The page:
Summer 2016

ATPE News is the official publication of the Association of Texas Professional Educators, the largest educator association in Texas. The magazine addresses the most important issues affecting public education in the state. Learn more at

Issue link:

Contents of this Issue


Page 32 of 43

PHOTO COURTESY OF KENNETH POPPE; © 24029073/JUPITERIMAGES/THINKSTOCK | 33 summer 2016 message my lovely wife sent me on our third anniversary. And the other was a seemingly innocuous all-staf message sent about eight years ago from someone I doubt would even remember it. The email came frst thing on a Friday morning, well past halfway through the school year, and it simply said, "Happy Friday. Enjoy your kids today." Simple, right? So, why so memorable? Because the sender was a young man in his frst year as an English teacher, and he was having a rough year. On an average day, you could walk past his room and see kids freewheeling while he struggled to deliver his lesson. He called multiple parents, frequently wrote referrals, and often spoke in the hall with a kid whose cavalier attitude showed the teacher was getting nowhere. That email encouraged me to ask myself if I still believed in kids like that, and if I still enjoyed them after all the years I had been on the job. Had I grown complacent now that I had fgured out so much? Had I become dictatorial? Aloof? Self-serving? Robotic? Cynical? Or, did I embody the label students use with the most derision—boring? Every now and then, I do an attitude check to see if I'm still teaching for the right reason—the kids. Some of you may remember the comment I made at the 2014 ATPE Summit Awards Banquet: "One-third of today's college education majors have no defnite goal to teach, and another one- third have no business trying to teach." Well, I could tell the new teacher was in the remaining one- third and would someday "make it" in his profession. Despite all his challenges, he still knew the reason he was there—the kids. I don't know where he is now, but I suspect, like the rest of us, he often gets asked by incredulous non-educators, "How do you survive being trapped all day long in a room with a group of today's kids?" When I get this question, I explain that it's more than just a job, or even a career—it's a calling, and I can't see myself doing anything else. Like that young man's, my frst year of teaching was an unmitigated disaster. Though I graduated from college with plenty of educational theories, I quickly found I was not prepared for the reality of teaching. I endured such chaos in freshman biology that I truly wonder if I ever taught anything that year. I remember enough days where I would pull up and stop in the parking lot, stare at that big brown intimidating high school, and literally pray to God to give me any alternative other than to walk into that building again. (It's amazing how that anecdote always resonates with other teachers. But we all survived it, didn't we?) To truly "enjoy your kids," you must help create the most advantageous environment possible for them. This means not only doing your best in your classroom but also making the most of yourself on your campus. Where will you be this fall? Are you a frst- or second-year teacher? Good luck! Are you a more experienced teacher? How can you avoid "burnout" and still contribute to your school? Could you become a coach, club sponsor, committee member, student teacher supervisor, or community outreach liaison? Better yet, how about becoming an ATPE campus representative or ambassador or running for regional ofce? Or maybe, like me, you are nearing retirement, and are watching as a new generation of teachers begins to take over. May I suggest this might be a good time to live the ATPE slogan, "Each one, reach one"? Let's make sure this next generation of educators enjoys the same advantages that we've enjoyed as members of ATPE. Even in my summer mindset, I'm still thinking of cool strategies and lessons I want to try this fall, and I will be happy to see those perplexing and unpredictable "raw materials" come shufing into my room in August. If, as the year progresses, we fnd ourselves doing as that one email advised— enjoying our kids every day—we will turn out many highly polished fnal products come June. Wishing us all a great 2016-17 school year! Kenneth Poppe is a science/math teacher at Carter-Riverside High School in Fort Worth. He was the 2015–16 ATPE Secondary Educator of the Year. "Every now and then, I do an attitude check to see if I'm still teaching for the right reason—the kids."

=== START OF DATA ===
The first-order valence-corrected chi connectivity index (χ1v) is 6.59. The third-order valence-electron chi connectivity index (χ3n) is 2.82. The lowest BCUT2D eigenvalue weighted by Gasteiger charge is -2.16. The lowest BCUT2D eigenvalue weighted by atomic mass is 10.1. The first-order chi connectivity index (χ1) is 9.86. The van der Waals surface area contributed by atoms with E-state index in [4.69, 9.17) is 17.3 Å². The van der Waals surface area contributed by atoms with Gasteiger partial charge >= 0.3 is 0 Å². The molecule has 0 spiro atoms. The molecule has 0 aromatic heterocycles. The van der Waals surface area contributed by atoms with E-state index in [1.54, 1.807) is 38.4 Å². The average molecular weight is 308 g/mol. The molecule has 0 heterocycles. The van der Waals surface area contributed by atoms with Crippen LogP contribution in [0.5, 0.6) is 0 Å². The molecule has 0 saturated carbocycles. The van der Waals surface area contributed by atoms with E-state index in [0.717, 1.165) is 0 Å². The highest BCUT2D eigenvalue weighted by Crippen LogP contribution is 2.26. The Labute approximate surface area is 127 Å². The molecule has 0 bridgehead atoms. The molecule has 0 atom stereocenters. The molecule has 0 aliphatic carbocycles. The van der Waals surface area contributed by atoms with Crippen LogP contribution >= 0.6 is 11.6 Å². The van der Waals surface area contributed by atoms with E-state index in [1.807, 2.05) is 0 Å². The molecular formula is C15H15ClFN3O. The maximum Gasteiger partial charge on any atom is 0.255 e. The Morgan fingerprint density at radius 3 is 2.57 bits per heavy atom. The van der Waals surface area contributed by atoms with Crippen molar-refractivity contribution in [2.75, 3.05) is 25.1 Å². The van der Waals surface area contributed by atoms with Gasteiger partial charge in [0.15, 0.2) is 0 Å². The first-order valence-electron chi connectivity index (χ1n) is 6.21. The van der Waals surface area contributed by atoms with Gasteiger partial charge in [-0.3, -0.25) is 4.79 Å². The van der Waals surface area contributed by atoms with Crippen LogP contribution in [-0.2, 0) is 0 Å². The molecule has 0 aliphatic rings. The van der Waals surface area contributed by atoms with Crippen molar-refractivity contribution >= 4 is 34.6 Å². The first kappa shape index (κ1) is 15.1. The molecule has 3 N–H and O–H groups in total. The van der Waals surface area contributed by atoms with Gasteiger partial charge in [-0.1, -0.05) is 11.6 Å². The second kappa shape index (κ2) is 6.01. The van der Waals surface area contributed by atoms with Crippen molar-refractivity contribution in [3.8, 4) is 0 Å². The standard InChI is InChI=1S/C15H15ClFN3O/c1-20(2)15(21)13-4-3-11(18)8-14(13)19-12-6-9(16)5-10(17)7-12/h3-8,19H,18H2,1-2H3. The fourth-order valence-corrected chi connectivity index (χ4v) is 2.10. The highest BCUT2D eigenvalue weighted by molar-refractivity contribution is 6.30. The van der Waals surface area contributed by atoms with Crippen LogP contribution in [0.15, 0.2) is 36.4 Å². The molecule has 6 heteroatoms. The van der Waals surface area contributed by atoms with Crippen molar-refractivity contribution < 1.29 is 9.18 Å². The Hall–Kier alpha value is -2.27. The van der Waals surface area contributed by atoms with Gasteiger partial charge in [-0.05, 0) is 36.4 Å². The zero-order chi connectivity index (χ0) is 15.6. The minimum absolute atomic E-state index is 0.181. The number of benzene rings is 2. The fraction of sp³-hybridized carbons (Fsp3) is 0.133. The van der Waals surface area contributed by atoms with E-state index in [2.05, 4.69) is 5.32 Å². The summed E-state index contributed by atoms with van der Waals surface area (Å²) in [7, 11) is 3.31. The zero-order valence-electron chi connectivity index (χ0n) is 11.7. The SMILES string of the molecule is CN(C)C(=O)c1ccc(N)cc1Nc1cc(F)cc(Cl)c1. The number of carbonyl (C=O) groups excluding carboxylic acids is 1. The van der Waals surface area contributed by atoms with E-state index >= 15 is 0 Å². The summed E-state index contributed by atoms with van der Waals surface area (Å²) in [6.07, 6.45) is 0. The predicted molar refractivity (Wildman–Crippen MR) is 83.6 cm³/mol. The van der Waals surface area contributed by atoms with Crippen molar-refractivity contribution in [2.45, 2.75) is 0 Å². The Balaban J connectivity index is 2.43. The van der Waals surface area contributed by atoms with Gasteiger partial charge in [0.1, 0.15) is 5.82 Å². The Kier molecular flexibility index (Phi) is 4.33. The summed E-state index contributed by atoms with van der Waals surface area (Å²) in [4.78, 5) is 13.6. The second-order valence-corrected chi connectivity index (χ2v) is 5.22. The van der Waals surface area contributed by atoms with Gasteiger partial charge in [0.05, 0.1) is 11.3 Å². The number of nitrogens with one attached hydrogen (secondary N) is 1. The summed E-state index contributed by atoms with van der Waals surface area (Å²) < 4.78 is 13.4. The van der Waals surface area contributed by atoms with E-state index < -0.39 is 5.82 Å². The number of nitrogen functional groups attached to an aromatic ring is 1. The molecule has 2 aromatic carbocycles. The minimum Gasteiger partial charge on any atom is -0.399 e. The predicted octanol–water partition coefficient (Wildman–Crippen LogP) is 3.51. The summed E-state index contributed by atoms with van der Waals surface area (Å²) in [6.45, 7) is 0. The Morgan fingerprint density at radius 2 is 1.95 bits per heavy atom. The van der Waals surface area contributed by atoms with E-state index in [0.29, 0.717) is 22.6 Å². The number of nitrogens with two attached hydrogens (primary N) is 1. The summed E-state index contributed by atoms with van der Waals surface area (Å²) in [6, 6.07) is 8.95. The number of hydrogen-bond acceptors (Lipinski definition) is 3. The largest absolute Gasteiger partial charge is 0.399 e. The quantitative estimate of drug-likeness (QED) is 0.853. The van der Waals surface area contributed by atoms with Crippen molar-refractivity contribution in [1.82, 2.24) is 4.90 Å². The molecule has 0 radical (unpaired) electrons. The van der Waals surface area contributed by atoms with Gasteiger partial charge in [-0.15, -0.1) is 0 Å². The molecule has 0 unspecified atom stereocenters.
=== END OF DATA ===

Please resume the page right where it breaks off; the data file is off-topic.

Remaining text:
Articles in this issue

Links on this page

Archives of this issue

view archives of ATPE News - Summer 2016